Kolache Republic | Facebook | T: @kolacherepublic | IG: @kolacherepublic
730 S. High St. (map it!)
Columbus, OH 43206
Open Mon-Fri, 7a-2p; Sat, 8a-3p
Vegetarian/vegan/gluten free? Y/N/N
We’ve been fans of Kolache Republic since they opened in the summer of 2013, and our love for their Czech-style pastries has only deepened as I’ve taken my breakfast tours there. I first wrote about them the summer they opened, and I’ve made so many return trips that I figured it was worth an update.
Their cafe sits on the western edge of German Village on South High Street, so they’re easily accessible from downtown, the Brewery District, the village, the south side, etc. They have a small collection of tables and counter seats inside, with a couple tables out front on nicer days.
What is a kolache? It’s an Eastern European pastry that varies from country to country. There are Polish and Hungarian versions that look more like a nut roll, while Kolache Republic serves the Czech version: a slightly sweetened yeast dough that’s cut into squares and filled with fruits, nuts, cream cheese, you name it.
Elsewhere in Ohio, especially northeast Ohio, have deeper Eastern European roots, so you’re more likely to find kolache varieties there. But Columbus has more German roots, so Kolache Republic is unique amongst the city’s bakeries.
Other portions of the country, most notably Texas, have sizable Czech populations, so kolaches are more of a mainstay. Rick, one of the three Kolache Republic owners, hails from outside Houston; the recipe they use is from his sister-in-law’s bakery. In parts of Texas, they said, kolaches are more prevalent – to the point that every gas station carries shelves of kolaches in place of donuts!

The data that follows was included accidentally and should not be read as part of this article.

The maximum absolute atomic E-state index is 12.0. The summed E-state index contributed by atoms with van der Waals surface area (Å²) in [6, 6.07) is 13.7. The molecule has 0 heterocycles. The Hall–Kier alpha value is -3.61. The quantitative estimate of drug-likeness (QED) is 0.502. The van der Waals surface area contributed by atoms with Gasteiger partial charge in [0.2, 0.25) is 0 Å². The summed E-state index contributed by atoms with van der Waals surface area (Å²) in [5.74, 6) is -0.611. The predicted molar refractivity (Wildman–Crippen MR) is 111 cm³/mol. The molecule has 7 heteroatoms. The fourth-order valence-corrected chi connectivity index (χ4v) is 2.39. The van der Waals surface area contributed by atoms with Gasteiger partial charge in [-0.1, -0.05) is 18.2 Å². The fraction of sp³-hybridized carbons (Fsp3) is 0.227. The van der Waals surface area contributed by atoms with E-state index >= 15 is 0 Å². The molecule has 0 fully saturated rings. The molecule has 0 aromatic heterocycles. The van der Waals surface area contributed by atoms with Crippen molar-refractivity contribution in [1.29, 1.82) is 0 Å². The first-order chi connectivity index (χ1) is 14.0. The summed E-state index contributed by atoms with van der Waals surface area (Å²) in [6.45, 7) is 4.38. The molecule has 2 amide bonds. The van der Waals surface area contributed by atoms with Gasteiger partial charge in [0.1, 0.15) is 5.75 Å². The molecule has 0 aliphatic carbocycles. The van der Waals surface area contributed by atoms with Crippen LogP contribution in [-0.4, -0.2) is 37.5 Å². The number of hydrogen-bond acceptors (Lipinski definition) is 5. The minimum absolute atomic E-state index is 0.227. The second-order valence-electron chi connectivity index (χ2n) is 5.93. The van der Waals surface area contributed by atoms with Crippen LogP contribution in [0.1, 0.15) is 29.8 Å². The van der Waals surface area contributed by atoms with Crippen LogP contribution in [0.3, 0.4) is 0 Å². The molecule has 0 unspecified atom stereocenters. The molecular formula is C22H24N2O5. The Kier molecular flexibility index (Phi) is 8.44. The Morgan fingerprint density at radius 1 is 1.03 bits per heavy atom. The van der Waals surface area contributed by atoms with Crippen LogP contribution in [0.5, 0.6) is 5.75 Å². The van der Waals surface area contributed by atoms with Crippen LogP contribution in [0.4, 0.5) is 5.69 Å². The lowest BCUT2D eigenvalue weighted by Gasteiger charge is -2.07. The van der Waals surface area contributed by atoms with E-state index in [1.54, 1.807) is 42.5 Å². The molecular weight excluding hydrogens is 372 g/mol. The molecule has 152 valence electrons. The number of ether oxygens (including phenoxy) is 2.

The light and puffy dough is flexible enough to accommodate almost any flavor. You’ll always find the sweet cheese kolaches, but part of the fun is seeing the flavors rotate from week to week, including seasonal tastes like bourbon pecan or apple pie or pumpkin spice in the fall, thin mint for St. Patrick’s Day, etc.
The sweet kolaches are proofed and made into squares, two dozen to a tray, and then the fillings are scooped into them and they’re baked.
And believe me when I say the sweets are a great alternative if you’re bringing treats to the office.
Just don’t forget the savory flavors. For the savory kolaches they take the same dough, roll it out, scoop in different fillings, then wrap them up and bake them. They end up as these delicious, compact sandwiches. Their standard flavors include kielbasa (from Falter’s Fine Meats nearby) or kielbasa and jalapeno, as well as the bierock, filled with ground beef and sauerkraut.
I love the standards, but again, you should keep an eye on social media to follow the weekly specials. I’ve seen everything from reubens to sloppy joes to Asian pork bun to jambalaya. They don’t slouch with sides, too, from the baked beans to the soups to the potato salad. They feature some terrific sauces, including a three-pepper jam that brings some serious heat.
In the breakfast realm, they serve sausage/egg/cheese as well as hash brown/egg/cheese kolaches every day, and on weekends they add breakfast kolaches with bacon and chorizo + jalapeno (one of my personal favorite breakfasts in Columbus). They’re so simple but so nicely constructed.
A savory kolache + a sweet one + a side + a drink = a great meal.
It’s fun to watch the weekly specials roll through. I’ve scored a reuben kolache occasionally.
Around the holidays they make mini kolaches like spinach and artichoke – great for parties and catered events.
One of my personal favorites is just around the corner: the fabled Thanksgiving kolache.
It only shows up the Friday and Saturday before Thanksgiving (it’s on my calendar every year), and it’s filled with roasted turkey, stuffing, and mashed potatoes, then comes with sides of gravy and cranberry sauce. It’s a perfect bite on Thanksgiving in one convenient package.
If you haven’t visited Kolache Republic, get there soon and make them part of your regular rotation. They’re a hidden gem, but I don’t want them to stay too hidden.